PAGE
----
Los Angeles


Pasadena Museum of California Art (PMCA)

“Got Wallace’s Art Forum [sic] (tore out everything else) and made a delightful Berman pamphlet,” reported Jess (né Burgess Collins in Long Beach, California, in 1923) to his lifelong partner, the poet Robert Duncan, in 1966. As curator Ingrid Schaffner notes in her sharply revisionist catalogue essay, the gesture of the artist, an expert bladesman, cut in at least two ways: “It was a tribute to the success of a friend and fellow Californian with whose work Jess’s was identified” and it was a “tacit act of reproach”—not against Berman, “but against the contemporary art world represented by Artforum’s other sixty-one pages of features, criticism, and advertisements that Jess had discarded. Apparently he didn’t consider the rest of the magazine worth cutting up for collage material.”

Frequently, Jess availed himself of printed matter that operated in a gray scale of graphite and fog as well as in sepia tones borrowed not so much from old photographs but from aged comics and newspapers. The apotheosis of his grisaille investigations remains his Narkissos project, an endeavor in multiple interrelated parts (collages, paintings, a bulletin board), made between 1959 and 1991. It is as difficult to convey its, well, overall awesomeness as its technical complexity; Schaffner settles for calling it “mind-boggling.” Two parts were on view: a too-brief display from the Narkissos Notebook, 1959–90, showing a page of Jess’s penned notes and a photograph of a Hollywood sailor (the entirety of the source material includes everything from Krazy Kat to narcissi cut directly from After Dark, an important “gay” culture monthly that evolved from Ballroom Dance Magazine), and the overwhelming Narkissos: The Last Translation, 1978–1991, a single-panel painting struggled with over decades and rendered in sensuously detailed graphite on primed linen.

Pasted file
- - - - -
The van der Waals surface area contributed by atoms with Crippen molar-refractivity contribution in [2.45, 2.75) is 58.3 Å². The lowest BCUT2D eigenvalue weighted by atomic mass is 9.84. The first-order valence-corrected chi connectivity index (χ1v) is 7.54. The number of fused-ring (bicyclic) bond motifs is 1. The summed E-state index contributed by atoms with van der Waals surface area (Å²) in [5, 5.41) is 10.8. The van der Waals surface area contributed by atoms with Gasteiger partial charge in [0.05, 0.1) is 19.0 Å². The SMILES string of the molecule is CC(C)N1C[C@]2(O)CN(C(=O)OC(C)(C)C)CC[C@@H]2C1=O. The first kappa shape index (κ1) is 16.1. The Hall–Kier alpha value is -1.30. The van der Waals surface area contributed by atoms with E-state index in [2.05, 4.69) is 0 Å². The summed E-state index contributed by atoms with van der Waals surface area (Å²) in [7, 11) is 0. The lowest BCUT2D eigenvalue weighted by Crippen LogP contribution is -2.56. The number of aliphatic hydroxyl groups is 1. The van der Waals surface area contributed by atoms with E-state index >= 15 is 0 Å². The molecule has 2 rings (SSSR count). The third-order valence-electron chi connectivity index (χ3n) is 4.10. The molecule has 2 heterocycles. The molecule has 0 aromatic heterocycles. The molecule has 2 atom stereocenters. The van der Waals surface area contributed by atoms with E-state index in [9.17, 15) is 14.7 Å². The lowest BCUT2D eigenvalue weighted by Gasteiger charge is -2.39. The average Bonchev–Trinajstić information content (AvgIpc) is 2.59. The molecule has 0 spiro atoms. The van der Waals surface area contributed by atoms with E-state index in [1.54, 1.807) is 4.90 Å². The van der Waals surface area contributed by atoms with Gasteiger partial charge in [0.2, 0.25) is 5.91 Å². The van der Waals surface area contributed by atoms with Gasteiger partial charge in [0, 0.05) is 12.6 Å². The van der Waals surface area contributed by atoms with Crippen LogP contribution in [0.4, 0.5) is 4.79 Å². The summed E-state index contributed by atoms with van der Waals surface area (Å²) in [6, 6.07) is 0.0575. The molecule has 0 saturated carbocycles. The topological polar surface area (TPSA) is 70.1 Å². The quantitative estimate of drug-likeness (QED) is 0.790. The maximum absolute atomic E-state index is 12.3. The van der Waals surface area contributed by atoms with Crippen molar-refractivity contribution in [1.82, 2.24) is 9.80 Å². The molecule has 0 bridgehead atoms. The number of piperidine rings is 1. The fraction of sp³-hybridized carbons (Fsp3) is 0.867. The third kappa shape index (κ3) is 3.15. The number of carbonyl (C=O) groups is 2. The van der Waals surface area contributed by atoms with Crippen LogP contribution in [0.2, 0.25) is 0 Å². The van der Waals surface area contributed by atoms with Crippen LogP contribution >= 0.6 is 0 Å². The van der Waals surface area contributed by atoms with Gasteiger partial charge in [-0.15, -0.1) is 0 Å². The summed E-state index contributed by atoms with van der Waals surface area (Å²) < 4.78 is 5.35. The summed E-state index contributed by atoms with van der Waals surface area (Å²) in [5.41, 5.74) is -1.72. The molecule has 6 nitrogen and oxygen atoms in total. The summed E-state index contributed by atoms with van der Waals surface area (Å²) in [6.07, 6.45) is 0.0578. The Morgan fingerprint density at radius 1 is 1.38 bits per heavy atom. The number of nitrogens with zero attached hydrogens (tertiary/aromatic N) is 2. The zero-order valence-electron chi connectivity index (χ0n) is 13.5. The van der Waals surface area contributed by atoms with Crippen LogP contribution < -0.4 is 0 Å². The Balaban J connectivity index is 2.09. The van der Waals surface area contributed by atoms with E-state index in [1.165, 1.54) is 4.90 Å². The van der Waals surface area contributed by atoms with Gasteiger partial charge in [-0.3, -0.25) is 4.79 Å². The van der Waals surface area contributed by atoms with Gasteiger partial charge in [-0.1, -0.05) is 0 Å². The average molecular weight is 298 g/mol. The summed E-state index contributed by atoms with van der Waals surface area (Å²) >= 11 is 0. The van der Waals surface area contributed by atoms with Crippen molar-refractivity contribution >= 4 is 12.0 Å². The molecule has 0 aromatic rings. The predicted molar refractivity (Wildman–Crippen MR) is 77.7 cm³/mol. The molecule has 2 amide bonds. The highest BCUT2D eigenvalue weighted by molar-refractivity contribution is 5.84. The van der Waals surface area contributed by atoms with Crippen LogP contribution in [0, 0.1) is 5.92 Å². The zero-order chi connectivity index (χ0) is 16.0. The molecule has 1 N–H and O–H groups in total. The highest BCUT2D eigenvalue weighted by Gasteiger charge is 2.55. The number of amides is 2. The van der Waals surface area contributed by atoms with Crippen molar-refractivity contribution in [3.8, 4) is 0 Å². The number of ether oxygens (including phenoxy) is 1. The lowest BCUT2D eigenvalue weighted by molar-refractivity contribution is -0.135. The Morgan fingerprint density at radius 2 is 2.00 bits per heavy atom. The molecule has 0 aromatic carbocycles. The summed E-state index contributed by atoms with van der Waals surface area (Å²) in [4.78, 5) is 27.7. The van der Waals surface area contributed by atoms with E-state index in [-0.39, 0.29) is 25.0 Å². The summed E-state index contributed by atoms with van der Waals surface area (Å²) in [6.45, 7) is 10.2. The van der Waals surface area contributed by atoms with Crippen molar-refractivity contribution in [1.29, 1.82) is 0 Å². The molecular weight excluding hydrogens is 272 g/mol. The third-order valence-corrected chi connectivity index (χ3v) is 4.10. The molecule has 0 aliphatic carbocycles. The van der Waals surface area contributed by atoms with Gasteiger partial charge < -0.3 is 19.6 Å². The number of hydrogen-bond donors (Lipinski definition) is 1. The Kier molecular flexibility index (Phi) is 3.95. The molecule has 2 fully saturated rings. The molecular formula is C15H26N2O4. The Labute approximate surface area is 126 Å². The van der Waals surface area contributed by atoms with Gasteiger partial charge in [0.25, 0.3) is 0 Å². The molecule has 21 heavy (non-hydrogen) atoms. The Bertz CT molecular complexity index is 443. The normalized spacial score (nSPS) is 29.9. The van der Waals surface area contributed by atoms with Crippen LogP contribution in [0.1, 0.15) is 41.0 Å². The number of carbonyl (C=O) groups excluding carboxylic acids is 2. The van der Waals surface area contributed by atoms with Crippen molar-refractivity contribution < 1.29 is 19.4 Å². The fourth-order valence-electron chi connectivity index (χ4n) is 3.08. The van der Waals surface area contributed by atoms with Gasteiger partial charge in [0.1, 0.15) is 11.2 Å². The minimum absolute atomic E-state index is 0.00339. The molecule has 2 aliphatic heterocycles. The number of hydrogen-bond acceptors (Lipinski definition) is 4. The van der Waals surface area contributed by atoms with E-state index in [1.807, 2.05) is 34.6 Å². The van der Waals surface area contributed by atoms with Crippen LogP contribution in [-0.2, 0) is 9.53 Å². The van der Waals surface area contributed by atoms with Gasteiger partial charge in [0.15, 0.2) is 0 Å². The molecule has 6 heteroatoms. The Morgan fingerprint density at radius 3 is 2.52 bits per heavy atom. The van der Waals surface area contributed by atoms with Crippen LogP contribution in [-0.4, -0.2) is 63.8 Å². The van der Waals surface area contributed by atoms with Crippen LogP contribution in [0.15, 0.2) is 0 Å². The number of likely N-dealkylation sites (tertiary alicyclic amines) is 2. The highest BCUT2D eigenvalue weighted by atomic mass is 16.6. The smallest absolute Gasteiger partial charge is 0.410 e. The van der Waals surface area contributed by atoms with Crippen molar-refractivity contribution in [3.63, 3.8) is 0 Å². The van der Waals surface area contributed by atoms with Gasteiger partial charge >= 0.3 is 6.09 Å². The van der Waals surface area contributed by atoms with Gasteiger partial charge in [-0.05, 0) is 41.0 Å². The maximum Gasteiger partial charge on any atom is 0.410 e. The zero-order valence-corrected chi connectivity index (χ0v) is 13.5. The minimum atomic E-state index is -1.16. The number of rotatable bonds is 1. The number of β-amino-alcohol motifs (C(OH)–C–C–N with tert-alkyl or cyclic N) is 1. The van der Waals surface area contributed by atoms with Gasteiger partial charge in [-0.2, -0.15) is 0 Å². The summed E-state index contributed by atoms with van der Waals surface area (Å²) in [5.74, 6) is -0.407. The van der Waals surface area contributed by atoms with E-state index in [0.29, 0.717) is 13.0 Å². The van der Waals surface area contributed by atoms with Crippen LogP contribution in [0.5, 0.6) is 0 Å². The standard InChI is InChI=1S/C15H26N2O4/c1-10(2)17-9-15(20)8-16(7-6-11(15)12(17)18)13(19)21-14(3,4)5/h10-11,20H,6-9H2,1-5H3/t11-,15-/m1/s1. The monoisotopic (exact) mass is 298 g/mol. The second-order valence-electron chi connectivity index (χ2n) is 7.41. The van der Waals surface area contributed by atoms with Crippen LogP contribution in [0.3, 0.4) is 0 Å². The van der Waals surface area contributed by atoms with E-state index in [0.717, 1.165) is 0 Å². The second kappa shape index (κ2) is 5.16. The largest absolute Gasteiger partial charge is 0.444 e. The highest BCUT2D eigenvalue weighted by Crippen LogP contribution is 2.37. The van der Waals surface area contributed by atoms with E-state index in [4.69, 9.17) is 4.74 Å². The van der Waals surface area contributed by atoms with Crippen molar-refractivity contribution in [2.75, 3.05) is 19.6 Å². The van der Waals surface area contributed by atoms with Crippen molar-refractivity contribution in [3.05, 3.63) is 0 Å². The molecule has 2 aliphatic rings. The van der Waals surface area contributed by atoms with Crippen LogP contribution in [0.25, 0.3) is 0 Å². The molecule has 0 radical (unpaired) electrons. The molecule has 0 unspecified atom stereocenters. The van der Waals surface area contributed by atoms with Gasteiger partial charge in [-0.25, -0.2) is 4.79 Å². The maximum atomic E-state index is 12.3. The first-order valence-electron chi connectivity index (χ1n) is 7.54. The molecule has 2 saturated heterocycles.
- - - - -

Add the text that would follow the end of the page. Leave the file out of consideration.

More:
If the most visible and/or legible form of the project is the San Francisco Museum of Modern Art’s Narkissos, 1976–91 (not on view), then the translation here was into a haunting ghost language: the work coheres through anticipation and absence. Its central figure is an outlined lithe beauty holding cells from Krazy Kat in one hand and a kind of wand-cum-back-scratcher (the tip is a hand) in the other, while history swirls and seethes around him. Reskilling the vernacular of paint-by-numbers while remaining a critique thereof, its strangeness and power become all the more trenchant for the way it represents mortality. Despite Jess’s fantastic quest to create “homoerotic romances” and to achieve “censuosity [sic] without pornographic emphasis,” the artist allowed the work to incorporate the changes that attenuated even his famous snail’s pace: Duncan’s kidney failure and death, the massive 1989 Bay Area earthquake—not to mention the seismic shock of AIDS.

Prepossessing examples of Jess’s puzzle-piece works (the ursine discombobulation of Deranged Stereopticon, 1974) and of his magnificent series of paintings, “Translations,” 1959–1975, built up on various supports in reliefs of palimpsestic paint, affirm a literary life, one reflecting on the tensions and rapprochements between language and vision, but Jess’s truest manipulation was of time. With his sphinxes, jungles, Greek orthography, and attuned, randy vantage on Victoriana, Jess’s glue fastens not word to image as much as the present to the past, so as to bear witness to something beyond both. He uses the popular to reveal blossoms rooted in ancient myth. His Dyslectstay, 1991, manages a quiet storm of source materials, from oranges to snakes. Schaffner reminds those who may miss it that Jess’s title is a “‘centaur’ expression,” embodying “dual ways of being read” and instructing us in “the pleasures of corrupted syntax that is the grammar of collage.” The temptation to point out the absence of his centaur corruptions in recent East Coast surveys of collage is increasingly irresistible.

Bruce Hainley